i met my friend carson back in the fall at a market. he's a magician with wood, and i asked if he would be able to make a mass order of buttons. last night, i went around the corner to his place (all the winnipeg hippies live within walking distance of one another - it saves on potluck travel time) and picked out my buttons from the basket of ready ones. they are so gorgeous and beautiful and finely crafted. they're extremely smooth and finished with linseed oil, so they'll be wonderful for handknits! i'll be putting a few together into kits for the show, and will hopefully have time to knit up a flopster before the show with some of my worsted weight wool and sew on a button. carson will have more buttons at festival du voyageur, so for you local folks, you should definitely go check him out and grab some buttons and a spoon or two.

anna maltz's latest article in the most recent issue of pom pom makes me so happy that i am reading it slowly to savour it.

so i have many things to do, and many plans to solidify, and many small tasks that become humongous due to their repetition, but i love it still. and there is always, always, always time for a knitting break. preferably with a pattern i enjoy, yarn that is scrumptious, using needles and notions that make me happy, and maybe even with a great little article to read.

Tuesday, 3 February 2015


one of the most interesting things to me about the creative process, particularly when it comes to longer-term projects and collaborations, is the way that they shift. as interests wax and wane, inspirations appear and disappear, life gets in and out of the way, so a project can shift. and sometimes, certain aspects of a plan live on across multiple projects. i speak today about my inspiration and plans for when nature fought back, and where it is currently standing, although i suspect that it will move several times before its final (or final-ish) production.

a stack of finished pieces for the collection, in various stages of pattern publication.

it began last year, long before i went to live in the woods and played with bones. it actually started off as an idea for a play, a story about ghosts caught in limbo and what items they might leave behind to suggest to us their journeys. the idea of remnants. our impacts on the environment, and what trigger might cause nature to fight back against us, and what would happen to us if it did. a nuclear tea party. alice in wonderland and her jabberwocky and march hare and flowers that towered above her. nightmares. dreams. the power of stones, and the stories of bones. the comfort of a pair of antlers held in your hands when everything else feels unstable. the smell of rot. memories of iceland and polish woods.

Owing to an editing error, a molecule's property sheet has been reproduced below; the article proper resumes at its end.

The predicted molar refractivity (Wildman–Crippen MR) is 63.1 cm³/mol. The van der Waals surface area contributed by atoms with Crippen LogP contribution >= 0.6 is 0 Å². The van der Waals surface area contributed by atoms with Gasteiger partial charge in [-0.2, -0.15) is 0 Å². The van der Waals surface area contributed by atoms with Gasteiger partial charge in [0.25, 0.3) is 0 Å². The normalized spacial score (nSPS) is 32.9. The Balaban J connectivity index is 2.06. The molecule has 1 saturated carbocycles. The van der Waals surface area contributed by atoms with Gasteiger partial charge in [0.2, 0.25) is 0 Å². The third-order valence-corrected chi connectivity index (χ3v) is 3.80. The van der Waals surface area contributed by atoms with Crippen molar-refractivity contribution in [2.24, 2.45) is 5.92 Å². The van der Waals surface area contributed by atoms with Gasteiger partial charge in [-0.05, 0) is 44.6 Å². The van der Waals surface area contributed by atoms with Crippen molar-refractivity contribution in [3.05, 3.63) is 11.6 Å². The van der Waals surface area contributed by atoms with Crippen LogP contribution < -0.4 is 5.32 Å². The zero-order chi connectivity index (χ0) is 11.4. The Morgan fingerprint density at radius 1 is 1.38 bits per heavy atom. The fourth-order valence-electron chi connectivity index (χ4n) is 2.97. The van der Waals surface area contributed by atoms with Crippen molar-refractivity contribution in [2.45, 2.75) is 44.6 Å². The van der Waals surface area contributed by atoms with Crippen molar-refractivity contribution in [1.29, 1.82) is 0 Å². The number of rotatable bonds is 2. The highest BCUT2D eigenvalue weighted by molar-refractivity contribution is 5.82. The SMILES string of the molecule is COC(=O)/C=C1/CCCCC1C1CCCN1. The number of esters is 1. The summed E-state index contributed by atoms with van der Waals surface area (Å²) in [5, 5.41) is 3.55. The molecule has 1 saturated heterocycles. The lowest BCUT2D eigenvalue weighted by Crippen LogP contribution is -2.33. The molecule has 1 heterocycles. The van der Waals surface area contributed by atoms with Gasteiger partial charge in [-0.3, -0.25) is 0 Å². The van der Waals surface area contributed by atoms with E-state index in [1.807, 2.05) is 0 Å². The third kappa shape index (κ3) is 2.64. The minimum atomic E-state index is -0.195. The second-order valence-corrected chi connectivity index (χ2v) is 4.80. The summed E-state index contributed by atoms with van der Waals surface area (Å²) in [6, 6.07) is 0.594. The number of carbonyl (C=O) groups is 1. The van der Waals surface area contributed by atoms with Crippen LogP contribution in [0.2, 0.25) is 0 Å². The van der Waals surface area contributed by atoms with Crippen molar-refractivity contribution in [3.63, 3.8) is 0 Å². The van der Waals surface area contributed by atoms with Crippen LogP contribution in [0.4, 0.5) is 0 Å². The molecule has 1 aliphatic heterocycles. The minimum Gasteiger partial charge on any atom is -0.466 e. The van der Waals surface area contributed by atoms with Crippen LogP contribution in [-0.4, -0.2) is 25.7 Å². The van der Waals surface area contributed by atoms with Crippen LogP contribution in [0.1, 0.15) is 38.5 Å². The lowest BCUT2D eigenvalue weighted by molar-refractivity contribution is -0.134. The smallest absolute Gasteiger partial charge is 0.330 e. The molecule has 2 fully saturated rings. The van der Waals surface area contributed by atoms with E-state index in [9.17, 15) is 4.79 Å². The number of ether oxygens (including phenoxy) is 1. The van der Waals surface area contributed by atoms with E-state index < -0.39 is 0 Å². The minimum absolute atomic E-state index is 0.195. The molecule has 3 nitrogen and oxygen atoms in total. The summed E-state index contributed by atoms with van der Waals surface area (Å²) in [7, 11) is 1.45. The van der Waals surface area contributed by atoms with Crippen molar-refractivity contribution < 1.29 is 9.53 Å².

pollination is the first published pattern from the when nature fought back collection.
sketches give way to swatches and trials and errors and retrials that become successes. everything seems to fit into the theme, even when they're not technically related. ideas for this collection go off on tangents and have inspired at least three other collections, some of which i've started by accident and others of which are waiting more patiently for their turn. and then, the performance and reveal shift because collaborations shift even more than personal projects. and the pull of those collaborations make the shift good and fine and exciting, and so we go down a different path together.

yarn for upcoming patterns, three of which are established, tested, and just need to be knit and photographed in the proper yarns before publication, and one which is still in the pre-swatch stages.

but the original pull is still there, and some sort of culmination feels necessary for that aspect of the project. so here is my plan: by the end of 2015, to have a dozen complete looks that fit into the collection. each of those looks to have at least one original design that is actually part of the collection, but also other designs made again to suit certain looks. to have a dozen (maybe more, but definitely not fewer) patterns that are specific to the collection. to go into the woods and take many photos and pull together a lookbook. to create a small show to launch them, or at least to show them off. to pull them together after that as a trunk show, ready to travel at a moment's notice to fellow fibre lovers, perhaps along with yarn and kits, although not necessarily always with me.

these are my goals. for now. maybe (likely) they will shift some more, and by the end of 2015, there will be something entirely different sitting in front of me. but for now, i think these are reasonable and achievable goals, and an end date that suits me and will let me move on to related and unrelated things will a feeling of completion. or at least as much completion as one ever feels in creative pursuits.